Even in wake of tragedy, we can't change who we are; mail
Monday, and Boston, struck us all in different ways. I thought of the nearly three years my wife and I called Boston home, of the sights and local businesses we frequented in the area, and the people that worked there. The Marathon Sports store, at the finish line ... bought five pairs of shoes there, including the one I used for the 2010 half-marathon I ran. Friendly, helpful and encouraging to a decidedly out-of-shape guy like me. That Atlantic Fish restaurant ... ate there four or five times. That Abe and Louie's ... drank there a few times. That Lenscrafters ... made the glasses I'm wearing right now. In fact, when I picked up a pair there once and tied Bailey outside, they said, "Bring her in!" And so Bailey, my golden retriever, came in and sniffed all the lab techs.
And the street ... Boylston Street, where the marathon ends. That's where I waited for my late brother, Bob, when he ran the marathon 12 years ago, cramping badly at the end. That's where I waited four years ago for my brother-in-law as he finished, in crowds so thick we couldn't get within 50 yards of the finish line. So when the explosions happened, I thought what an incredible disaster this is going to be, with the crowds packed in so tight, everyone craning their heads to see their friends and relatives. And, watching from 200 miles away -- I live in Manhattan now -- I was struck by the rush of cops, EMS workers and fire fighters, running toward the bomb blasts while everyone else ran away, not knowing if there were more bombs to come, but knowing this was what they had to do. How gallant. And how much we take them for granted. The fact that, as I write this, only three people have died from bombs meant to kill hundreds is a tribute to these brave people, and to the doctors in a city filled with great medical establishments.
Patriots' Day in Boston, a local holiday, with the earliest ballgame annually on the pro sports calendar (11:05 a.m. at Fenway Park), and the Boston Marathon, is the kind of day I always had to explain to those not from the Northeast, commemorating the first battles of the Revolutionary War in 1775, in nearby Lexington and Concord. It's such a special day, with everyone out and about in what is the greatest walking city in America. It's the day when thousands of college kids stream into Back Bay and Kenmore Square for the party, and they meet Aussies and Asians and Africans and Europeans. Boston, meet world. World, meet Boston.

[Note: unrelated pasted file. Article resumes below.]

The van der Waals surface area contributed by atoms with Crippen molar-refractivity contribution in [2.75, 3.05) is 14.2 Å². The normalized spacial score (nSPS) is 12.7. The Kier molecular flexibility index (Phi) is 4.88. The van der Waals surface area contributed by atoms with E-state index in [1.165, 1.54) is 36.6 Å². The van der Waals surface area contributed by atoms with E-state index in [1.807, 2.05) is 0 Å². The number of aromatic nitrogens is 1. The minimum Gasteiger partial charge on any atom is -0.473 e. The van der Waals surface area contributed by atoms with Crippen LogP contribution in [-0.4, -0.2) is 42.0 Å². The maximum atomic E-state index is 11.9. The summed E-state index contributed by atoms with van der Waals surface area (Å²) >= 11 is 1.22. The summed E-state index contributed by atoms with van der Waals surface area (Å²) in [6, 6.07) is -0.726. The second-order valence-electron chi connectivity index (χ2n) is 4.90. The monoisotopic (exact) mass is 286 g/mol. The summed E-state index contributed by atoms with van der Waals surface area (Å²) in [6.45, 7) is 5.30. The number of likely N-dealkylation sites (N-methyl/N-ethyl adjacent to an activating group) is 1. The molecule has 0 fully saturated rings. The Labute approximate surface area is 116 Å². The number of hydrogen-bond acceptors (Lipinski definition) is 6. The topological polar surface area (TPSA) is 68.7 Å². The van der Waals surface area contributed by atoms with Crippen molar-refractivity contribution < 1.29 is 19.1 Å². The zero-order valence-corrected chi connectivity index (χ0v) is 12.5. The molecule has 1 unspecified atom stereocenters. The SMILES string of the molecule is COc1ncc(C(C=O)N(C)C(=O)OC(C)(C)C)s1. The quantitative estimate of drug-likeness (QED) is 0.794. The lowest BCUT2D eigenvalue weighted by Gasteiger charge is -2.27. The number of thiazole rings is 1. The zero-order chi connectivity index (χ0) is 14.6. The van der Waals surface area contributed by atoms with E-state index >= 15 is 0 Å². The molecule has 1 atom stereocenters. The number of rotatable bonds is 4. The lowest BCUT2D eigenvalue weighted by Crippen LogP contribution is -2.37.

That's what someone tried to ruin Monday. No one will ruin it, because we won't let them. We can't. Our world is a different world post-9/11, and this was just another painful reminder of that. This touched sports, though, and that's why I wanted to send this simple message today:
Keep going. Keep going to marathons, to high-school soccer games, to college football games, to minor-league baseball games, to golf tournaments. Keep going.
Keep being us. We gather together to root for our brothers striving to finish the Boston Marathon, the biggest physical achievement in a lifetime. We gather to watch our kids play games. We gather to watch our pros play games. We gather at huge stadiums and small ones for events pro and peewee. It's what we do, and it's what we must keep doing.
The cliché of the week is
I know where I'll be on April 21, 2014. That's next Patriots' Day. I'll be in Boston. Red Sox at 11, finish line (or as close as I can be to it) of the Marathon afterward, dinner in Back Bay or the South End after that.
Hope to see you there. Hope to see thousands of you there.
Now on to your email:
ON MOCK DRAFTS.
Lots of GMs still go for the best player. Ted Thompson and his Green Bay disciples, for instance. But I think what will change in the near term is the way teams look for at least players in the first two rounds to play right away. Not all teams, but with colleges playing such a similar game to the pros in many conferences, there's no excuse not to be able to pick a couple of NFL-ready players every April.
WHY NEW ENGLAND GAVE A WIMPY OFFER SHEET.
My point is simple: In giving Sanders one year and $2.5 million, they are inviting the Steelers to match, and even if they get him, they are giving up a third-round pick for a guy guaranteed to be around for just one year. Maybe that makes sense to you. It makes none to me.
ON GENO SMITH.
Sam, this is a comment you should be directing to NFL teams. My reaction to Smith in my Monday column and in my mock draft in the magazine this week is based on what I hear from people in the league. All that matters is what they think at this time of year, and who they might pick. And I can tell there are some people in NFL front offices who like Smith a lot and some who are hesitant to call him a no-doubt long-term quarterback.